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LIGHT AND LIFE .docx

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Department
Biology
Course
BIOL 1000
Professor
Paula Wilson
Semester
Fall

Description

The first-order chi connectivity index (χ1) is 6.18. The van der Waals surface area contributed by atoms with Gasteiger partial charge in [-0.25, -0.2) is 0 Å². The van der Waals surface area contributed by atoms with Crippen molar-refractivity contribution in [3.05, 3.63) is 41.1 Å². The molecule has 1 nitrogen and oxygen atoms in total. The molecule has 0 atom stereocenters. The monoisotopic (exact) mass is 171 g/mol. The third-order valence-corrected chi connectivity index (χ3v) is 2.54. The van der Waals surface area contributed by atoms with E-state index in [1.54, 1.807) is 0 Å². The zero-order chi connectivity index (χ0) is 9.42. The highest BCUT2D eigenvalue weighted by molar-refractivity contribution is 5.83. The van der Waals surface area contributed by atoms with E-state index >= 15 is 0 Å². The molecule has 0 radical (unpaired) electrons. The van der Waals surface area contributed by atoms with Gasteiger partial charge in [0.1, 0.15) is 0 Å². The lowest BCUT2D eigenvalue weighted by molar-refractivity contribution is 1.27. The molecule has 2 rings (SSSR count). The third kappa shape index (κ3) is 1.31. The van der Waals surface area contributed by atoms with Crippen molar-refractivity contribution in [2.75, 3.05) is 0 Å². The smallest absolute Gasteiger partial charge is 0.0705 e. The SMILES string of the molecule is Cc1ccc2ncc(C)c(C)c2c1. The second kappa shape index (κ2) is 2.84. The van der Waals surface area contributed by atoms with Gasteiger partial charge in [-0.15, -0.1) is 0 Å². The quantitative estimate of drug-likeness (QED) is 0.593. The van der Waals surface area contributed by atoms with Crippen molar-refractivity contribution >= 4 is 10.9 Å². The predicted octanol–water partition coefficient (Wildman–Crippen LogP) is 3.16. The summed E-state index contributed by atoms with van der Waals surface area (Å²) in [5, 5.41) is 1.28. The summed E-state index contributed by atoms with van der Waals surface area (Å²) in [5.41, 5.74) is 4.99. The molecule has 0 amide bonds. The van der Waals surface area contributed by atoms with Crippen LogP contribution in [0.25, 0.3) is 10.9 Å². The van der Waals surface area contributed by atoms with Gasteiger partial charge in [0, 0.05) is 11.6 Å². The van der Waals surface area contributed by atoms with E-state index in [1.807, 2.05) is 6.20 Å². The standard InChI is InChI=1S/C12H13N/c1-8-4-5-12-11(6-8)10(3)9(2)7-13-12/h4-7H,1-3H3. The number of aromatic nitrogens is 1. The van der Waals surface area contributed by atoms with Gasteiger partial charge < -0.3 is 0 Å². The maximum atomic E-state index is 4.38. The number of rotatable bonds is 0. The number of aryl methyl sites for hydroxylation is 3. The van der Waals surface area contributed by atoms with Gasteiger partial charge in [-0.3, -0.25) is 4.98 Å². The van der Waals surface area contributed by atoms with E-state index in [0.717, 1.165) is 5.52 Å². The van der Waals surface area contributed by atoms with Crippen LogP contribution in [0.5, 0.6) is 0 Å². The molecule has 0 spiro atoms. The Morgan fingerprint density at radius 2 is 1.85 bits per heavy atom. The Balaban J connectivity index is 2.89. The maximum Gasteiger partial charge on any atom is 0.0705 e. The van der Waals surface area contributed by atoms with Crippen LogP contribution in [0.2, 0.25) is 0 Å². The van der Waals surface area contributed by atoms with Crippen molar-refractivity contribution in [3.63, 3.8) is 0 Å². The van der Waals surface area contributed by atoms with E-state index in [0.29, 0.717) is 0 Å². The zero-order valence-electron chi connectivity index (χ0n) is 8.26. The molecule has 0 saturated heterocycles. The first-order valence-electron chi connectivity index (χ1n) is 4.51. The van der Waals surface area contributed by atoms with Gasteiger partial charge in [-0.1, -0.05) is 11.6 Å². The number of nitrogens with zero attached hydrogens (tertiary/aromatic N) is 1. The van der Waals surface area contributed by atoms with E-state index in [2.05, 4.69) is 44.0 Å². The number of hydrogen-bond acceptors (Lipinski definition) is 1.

Light and Life Physical nature of light Light serves 2 important functions: 1. source of energy that directly or indirectly sustains virtually all organisms (for ex: chloroplast uses light energy for photosynthesis) 2. provides organisms with information about the physical world that surrounds them (for ex: eyespot which allows the cell to tell the location and intensity of a light source) electromagnetic radiation: * converting hydrogen into helium 3.4 x 10 to energy * comes in form of a wave variable wavelength (distance between 2 peaks) and energy:  typically measured in nanometers (10 m)  wavelength and energy inversely related: shorter wavelength = high energy (red) ex: gemma rays, x-rays longer wavelength = lower energy (purple) ex: radiowaves, microwaves photon: * packet of energy with no mass * absorbed by electrons what is light? The portion of the electromagnetic spectrum that humans can detect with their eyes. It’s a wave of photons. Light interacts with matter A photon has three possible fates:  absorbed – must take place in order to be used as a source of energy (by pigments) !  reflected  transmitted absorption: when the photon is transferred to an electron within the molecule, moving it from ground state (low-energy level) to excited state (high-energy level) happens only if the photon energy = energy difference between the electron’s ground state and excited state, and if not – the photon is transmitted / reflected pigments  molecules that can absorb photons of light  shape: - all have a region where carbons are linked by single / double bonds - conjugated system of delocalized electrons  capture photons which can be used to do work / reflect a certain color (a pigment’s color is the result of light that it does not absorb) Light as a source of energy  the absorption of light by pigment results in electron becoming excited – represent a source of potential energy photosynthesis: the process whereby light energy is used by plants (pigments – chloroplast) to convert carbon dioxide into rich energy = sugars (carbs) = ATP (used in Calvin Cycle) cellular respiration: breaks down carbs  release ATP different kind of use (not by photosynthesis): halobacteria contains pigment called bacteriorhodospin and use it to capture light energy and generate ATP Light as a source of information Photoreceptor: light-sensing system. The most common kind is rhodopsin = opsin (membrane protein) + retinal (pigment molecule) Absorption of photon light causes the retinal molecule to change shape 2 kinds: rods – don’t perceive different colors (good vision during night time), cones – perceive colors (good vision during daylight) Light captured by the human eye: involves 125 million photoreceptors cells – rods and cones which line the retina each cell contains thousands of rhodopsin molecules C. reinhardtii : each cell contains eyespot (which built from photoreceptors) - allow the cell to sense light direction and intensity Phototaxis : the respond to light by swimming towards or away from the light In plants: photoreceptor called phytochrome – chromophore linked to a protein, senses the light environment, critical for phomorphogenesis (development process of seeds that are exposed to the sun), absorbs strongly in red light The eye: the organ animals use to sense light. Visions requires a brain to interpret signals sent from the eye(visual processing occurs in the brain) – we see with our brain, not with the eyes. Other light sensors: Ocellus – the simplest eye, found in planarians (ex: flatwarms) and enable them to sense light direction and intensity (away from a source of light into a dar
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